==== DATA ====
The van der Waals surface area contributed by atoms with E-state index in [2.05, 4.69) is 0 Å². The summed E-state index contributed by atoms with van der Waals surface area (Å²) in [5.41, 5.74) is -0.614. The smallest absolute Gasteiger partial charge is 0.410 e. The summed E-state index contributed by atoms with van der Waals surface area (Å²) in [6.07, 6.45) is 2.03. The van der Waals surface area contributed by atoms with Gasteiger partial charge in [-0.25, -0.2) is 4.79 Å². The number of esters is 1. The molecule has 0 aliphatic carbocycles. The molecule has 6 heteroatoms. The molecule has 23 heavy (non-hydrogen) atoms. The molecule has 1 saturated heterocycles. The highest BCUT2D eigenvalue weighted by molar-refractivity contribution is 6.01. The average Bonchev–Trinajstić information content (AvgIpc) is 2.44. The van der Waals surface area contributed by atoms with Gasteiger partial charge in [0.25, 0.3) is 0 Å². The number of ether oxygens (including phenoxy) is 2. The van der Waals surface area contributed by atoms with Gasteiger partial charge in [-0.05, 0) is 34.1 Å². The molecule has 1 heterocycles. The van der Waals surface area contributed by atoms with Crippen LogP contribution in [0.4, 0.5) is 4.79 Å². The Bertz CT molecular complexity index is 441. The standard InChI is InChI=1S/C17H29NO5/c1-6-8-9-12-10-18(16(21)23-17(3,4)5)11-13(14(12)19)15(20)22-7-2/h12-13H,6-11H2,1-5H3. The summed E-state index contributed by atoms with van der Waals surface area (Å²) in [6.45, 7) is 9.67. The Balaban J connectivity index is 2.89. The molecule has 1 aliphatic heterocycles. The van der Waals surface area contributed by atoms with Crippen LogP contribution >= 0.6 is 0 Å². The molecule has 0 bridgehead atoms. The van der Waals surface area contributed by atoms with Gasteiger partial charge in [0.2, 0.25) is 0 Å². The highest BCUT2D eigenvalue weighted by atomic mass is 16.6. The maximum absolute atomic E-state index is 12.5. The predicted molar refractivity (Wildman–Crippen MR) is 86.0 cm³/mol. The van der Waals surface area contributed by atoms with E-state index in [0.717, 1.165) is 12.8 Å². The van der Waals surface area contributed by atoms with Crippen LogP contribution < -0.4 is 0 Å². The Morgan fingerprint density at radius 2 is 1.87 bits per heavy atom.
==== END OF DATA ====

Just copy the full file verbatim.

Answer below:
The van der Waals surface area contributed by atoms with E-state index in [2.05, 4.69) is 0 Å². The summed E-state index contributed by atoms with van der Waals surface area (Å²) in [5.41, 5.74) is -0.614. The smallest absolute Gasteiger partial charge is 0.410 e. The summed E-state index contributed by atoms with van der Waals surface area (Å²) in [6.07, 6.45) is 2.03. The van der Waals surface area contributed by atoms with Gasteiger partial charge in [-0.25, -0.2) is 4.79 Å². The number of esters is 1. The molecule has 0 aliphatic carbocycles. The molecule has 6 heteroatoms. The molecule has 23 heavy (non-hydrogen) atoms. The molecule has 1 saturated heterocycles. The highest BCUT2D eigenvalue weighted by molar-refractivity contribution is 6.01. The average Bonchev–Trinajstić information content (AvgIpc) is 2.44. The van der Waals surface area contributed by atoms with Gasteiger partial charge in [0.25, 0.3) is 0 Å². The number of ether oxygens (including phenoxy) is 2. The van der Waals surface area contributed by atoms with Gasteiger partial charge in [-0.05, 0) is 34.1 Å². The molecule has 1 heterocycles. The van der Waals surface area contributed by atoms with Crippen LogP contribution in [0.4, 0.5) is 4.79 Å². The Bertz CT molecular complexity index is 441. The standard InChI is InChI=1S/C17H29NO5/c1-6-8-9-12-10-18(16(21)23-17(3,4)5)11-13(14(12)19)15(20)22-7-2/h12-13H,6-11H2,1-5H3. The summed E-state index contributed by atoms with van der Waals surface area (Å²) in [6.45, 7) is 9.67. The Balaban J connectivity index is 2.89. The molecule has 1 aliphatic heterocycles. The van der Waals surface area contributed by atoms with Crippen LogP contribution >= 0.6 is 0 Å². The molecule has 0 bridgehead atoms. The van der Waals surface area contributed by atoms with Gasteiger partial charge in [0.2, 0.25) is 0 Å². The highest BCUT2D eigenvalue weighted by atomic mass is 16.6. The maximum absolute atomic E-state index is 12.5. The predicted molar refractivity (Wildman–Crippen MR) is 86.0 cm³/mol. The van der Waals surface area contributed by atoms with E-state index in [0.717, 1.165) is 12.8 Å². The van der Waals surface area contributed by atoms with Crippen LogP contribution < -0.4 is 0 Å². The Morgan fingerprint density at radius 2 is 1.87 bits per heavy atom.